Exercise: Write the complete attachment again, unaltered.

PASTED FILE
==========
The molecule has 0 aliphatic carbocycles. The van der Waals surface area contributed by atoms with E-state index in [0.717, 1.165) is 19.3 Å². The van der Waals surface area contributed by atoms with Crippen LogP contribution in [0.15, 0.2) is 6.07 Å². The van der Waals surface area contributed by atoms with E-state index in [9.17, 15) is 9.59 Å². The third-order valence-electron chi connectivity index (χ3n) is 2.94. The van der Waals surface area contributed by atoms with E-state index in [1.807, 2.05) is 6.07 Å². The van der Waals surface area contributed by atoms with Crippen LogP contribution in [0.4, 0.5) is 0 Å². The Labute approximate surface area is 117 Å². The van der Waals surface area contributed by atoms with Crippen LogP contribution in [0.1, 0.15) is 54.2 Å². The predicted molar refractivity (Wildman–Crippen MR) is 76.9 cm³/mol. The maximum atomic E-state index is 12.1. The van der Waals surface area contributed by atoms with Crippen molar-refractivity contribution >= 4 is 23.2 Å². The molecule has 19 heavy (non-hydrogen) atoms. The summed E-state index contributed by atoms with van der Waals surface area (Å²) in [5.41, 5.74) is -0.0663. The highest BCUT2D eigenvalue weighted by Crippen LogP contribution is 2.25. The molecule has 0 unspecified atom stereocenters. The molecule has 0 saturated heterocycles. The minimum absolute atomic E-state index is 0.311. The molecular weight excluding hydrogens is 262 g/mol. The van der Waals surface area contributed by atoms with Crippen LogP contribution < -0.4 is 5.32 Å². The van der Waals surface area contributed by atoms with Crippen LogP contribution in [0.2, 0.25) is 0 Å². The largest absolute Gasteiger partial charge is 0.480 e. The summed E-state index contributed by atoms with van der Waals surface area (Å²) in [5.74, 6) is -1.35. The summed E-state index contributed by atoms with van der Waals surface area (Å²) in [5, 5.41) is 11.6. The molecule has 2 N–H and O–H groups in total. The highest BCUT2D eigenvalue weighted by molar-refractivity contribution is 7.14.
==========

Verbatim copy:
The molecule has 0 aliphatic carbocycles. The van der Waals surface area contributed by atoms with E-state index in [0.717, 1.165) is 19.3 Å². The van der Waals surface area contributed by atoms with Crippen LogP contribution in [0.15, 0.2) is 6.07 Å². The van der Waals surface area contributed by atoms with E-state index in [9.17, 15) is 9.59 Å². The third-order valence-electron chi connectivity index (χ3n) is 2.94. The van der Waals surface area contributed by atoms with E-state index in [1.807, 2.05) is 6.07 Å². The van der Waals surface area contributed by atoms with Crippen LogP contribution in [0.4, 0.5) is 0 Å². The Labute approximate surface area is 117 Å². The van der Waals surface area contributed by atoms with Crippen LogP contribution in [0.1, 0.15) is 54.2 Å². The predicted molar refractivity (Wildman–Crippen MR) is 76.9 cm³/mol. The maximum atomic E-state index is 12.1. The van der Waals surface area contributed by atoms with Crippen molar-refractivity contribution >= 4 is 23.2 Å². The molecule has 19 heavy (non-hydrogen) atoms. The summed E-state index contributed by atoms with van der Waals surface area (Å²) in [5.41, 5.74) is -0.0663. The highest BCUT2D eigenvalue weighted by Crippen LogP contribution is 2.25. The molecule has 0 unspecified atom stereocenters. The molecule has 0 saturated heterocycles. The minimum absolute atomic E-state index is 0.311. The molecular weight excluding hydrogens is 262 g/mol. The van der Waals surface area contributed by atoms with Crippen LogP contribution < -0.4 is 5.32 Å². The van der Waals surface area contributed by atoms with Crippen LogP contribution in [0.2, 0.25) is 0 Å². The largest absolute Gasteiger partial charge is 0.480 e. The summed E-state index contributed by atoms with van der Waals surface area (Å²) in [5.74, 6) is -1.35. The summed E-state index contributed by atoms with van der Waals surface area (Å²) in [5, 5.41) is 11.6. The molecule has 2 N–H and O–H groups in total. The highest BCUT2D eigenvalue weighted by molar-refractivity contribution is 7.14.